Two reports about why colleges succeed or fail show that there is no substitute for single-mindedness and quality staff, reports Joe Clancy
Inspectors this week put forward three reasons why a "striking" north-south divide has emerged in the performance of general further education colleges.
Ofsted revealed that one college in five in the south of England has been rated inadequate, compared with one in 20 in the North.
It said colleges in the South face greater competition, are less skilled at understanding the vocational mission of colleges, and find it harder to recruit staff.
David Bell, Ofsted's chief inspector, said: "Almost all the colleges in the South are in areas where there is very intensive competition among post-16 providers and where the general further education college is often the institution of last resort, particularly for school-leavers.
"A general further education college's intake is non-selective and increasingly they are catering for students whose previous academic achievements have been minimal because their education has been fragmented or largely non-existent.
"Almost without exception, inadequate colleges have too few teaching staff able to deal with the particular challenges that such students bring."
He added: "It is possible that colleges in the North have a greater understanding of how to educate and train the artisans of the 21st century because they are rooted in the industrial heartland of the country."
FE Focus revealed last week that of the 11 GFE colleges rated inadequate in the 2003-4 academic year, only one, the People's college in Nottingham, was north of Birmingham.
Now Ofsted has detailed its reasons why the north-south divide exists in two reports, Why colleges succeed and Why colleges fail.
The reports analyse inspections carried out in the first three years since Ofsted and the Adult Learning Inspectorate, took over college inspections from the Further Education Funding Council.
In that time, 307 GFE, tertiary, sixth-form colleges and specialist institutions such as agricultural and performing arts colleges were inspected, of which 37 were rated inadequate, a failure rate of 12 per cent.
No sixth-form college was rated inadequate, and 29 of the failing colleges were GFE colleges. Of the 37 inadequate colleges in total, 29 are to the south of Birmingham.
Mr Bell said: "Inadequate colleges tend to forget that their function is to teach young people and adults important vocational and life skills. But the educational mission of these colleges is often vague, or non-existent.
"They refer to inclusion or extending participation, oblivious of the fact that inclusion in failure and participation, irrespective of quality, benefits no one."
Why colleges fail said that most inadequate colleges "have responded with alacrity to the exhortation to widen participation without understanding that under-represented groups deserve better than to be enticed back into education to fail again".
It added: "The general inability of such colleges to focus primarily on outcomes for learners as opposed to processes and procedures has poorly served many young people and, occasionally, a large number of adults returning to education.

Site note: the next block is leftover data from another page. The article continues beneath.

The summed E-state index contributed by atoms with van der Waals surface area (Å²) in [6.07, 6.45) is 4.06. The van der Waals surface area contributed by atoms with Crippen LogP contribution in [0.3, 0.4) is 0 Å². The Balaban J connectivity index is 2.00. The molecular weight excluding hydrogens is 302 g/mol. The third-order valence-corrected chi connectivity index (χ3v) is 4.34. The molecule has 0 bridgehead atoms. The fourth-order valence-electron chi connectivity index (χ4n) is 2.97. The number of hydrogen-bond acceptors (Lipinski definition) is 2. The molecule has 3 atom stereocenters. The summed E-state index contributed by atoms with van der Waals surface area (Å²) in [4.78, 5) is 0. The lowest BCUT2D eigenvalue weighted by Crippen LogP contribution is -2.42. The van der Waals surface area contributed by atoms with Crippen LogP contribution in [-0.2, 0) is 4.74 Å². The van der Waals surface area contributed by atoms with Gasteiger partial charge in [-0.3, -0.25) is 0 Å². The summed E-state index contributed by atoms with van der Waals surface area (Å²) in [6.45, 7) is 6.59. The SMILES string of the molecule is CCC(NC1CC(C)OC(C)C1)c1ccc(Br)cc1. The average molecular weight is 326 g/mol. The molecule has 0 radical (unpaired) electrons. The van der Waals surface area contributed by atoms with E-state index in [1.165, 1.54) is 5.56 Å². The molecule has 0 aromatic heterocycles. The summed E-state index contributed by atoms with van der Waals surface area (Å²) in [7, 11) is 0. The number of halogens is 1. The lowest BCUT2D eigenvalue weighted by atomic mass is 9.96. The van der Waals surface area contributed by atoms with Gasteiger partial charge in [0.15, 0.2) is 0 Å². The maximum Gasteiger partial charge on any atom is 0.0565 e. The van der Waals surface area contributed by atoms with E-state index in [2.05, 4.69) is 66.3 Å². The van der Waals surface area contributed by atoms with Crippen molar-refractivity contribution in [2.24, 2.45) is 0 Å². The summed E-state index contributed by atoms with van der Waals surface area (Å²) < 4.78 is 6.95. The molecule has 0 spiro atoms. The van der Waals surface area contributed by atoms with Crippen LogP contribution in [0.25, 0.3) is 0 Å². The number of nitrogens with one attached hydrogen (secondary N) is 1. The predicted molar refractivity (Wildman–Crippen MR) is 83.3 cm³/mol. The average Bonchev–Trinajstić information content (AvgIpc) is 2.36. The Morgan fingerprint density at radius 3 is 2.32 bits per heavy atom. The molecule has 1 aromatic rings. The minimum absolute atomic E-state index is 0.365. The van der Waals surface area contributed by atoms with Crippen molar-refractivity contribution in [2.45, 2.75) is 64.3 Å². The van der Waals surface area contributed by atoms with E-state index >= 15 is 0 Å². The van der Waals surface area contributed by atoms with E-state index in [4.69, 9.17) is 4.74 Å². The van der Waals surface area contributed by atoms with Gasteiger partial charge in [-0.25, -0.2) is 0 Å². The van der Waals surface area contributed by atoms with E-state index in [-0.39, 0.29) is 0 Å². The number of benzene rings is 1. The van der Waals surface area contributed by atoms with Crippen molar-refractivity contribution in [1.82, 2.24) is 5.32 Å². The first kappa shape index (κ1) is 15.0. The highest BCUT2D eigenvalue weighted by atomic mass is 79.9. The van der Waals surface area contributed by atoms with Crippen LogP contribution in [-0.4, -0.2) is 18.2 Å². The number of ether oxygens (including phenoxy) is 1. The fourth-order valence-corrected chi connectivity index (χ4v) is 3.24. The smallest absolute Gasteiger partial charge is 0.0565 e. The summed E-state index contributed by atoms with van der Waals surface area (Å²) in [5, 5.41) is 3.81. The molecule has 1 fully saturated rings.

"Given the competitive post-16 educational climate, surprisingly few have understood and developed a primarily vocational portfolio which fills a distinct market niche.
"It takes a failure at inspection for these colleges to review and revise their 'free for all' approach to recruitment and to consider abandoning those academic courses at which their competitors, with their selective entry, are inevitably more successful."
The third reason given was the difficulties in recruiting college staff in the South, especially in London and the home counties, where house prices are high.
The reports said: "Recently qualified teachers cannot afford to take up posts offered. Nor can experienced teachers from successful colleges elsewhere in the country be persuaded to join the staff.
"The workforce is therefore an ageing and static one, often unable to cope with the requirements of new and demanding groups of learners and unenthusiastic about taking up in-service training that might be on offer.
"In relation to the differential between their pay and that of school teachers, they feel undervalued. Morale in such institutions is often low."
The other report, Why colleges succeed, said that a common feature of colleges rated outstanding is "a clear understanding of the parameters and potential of their assigned role".
Of the 29 colleges judged outstanding, 17 are sixth-form colleges, nine are general FE or tertiary and three are specialist colleges.
"They know exactly what they are there for, what they can provide well, which students they need to work with, what they have to do to ensure success and then judge critically what they have achieved," said the report.
It added that: "They understand the importance of investing in qualified specialist staff to whom they give ample opportunities for continuous professional development."
Mr Bell said: "The reasons for the success of these 29 colleges are, despite their different roles and locations, very similar. All have a clear understanding of the particular nature of their mission and pursue its realisation single-mindedly.
"Many of the outstanding colleges have an exemplary response to educational and social inclusion, understanding that equality and equity are not about empty rhetoric and glossy policy documents, but about practical action which results in success for their learners."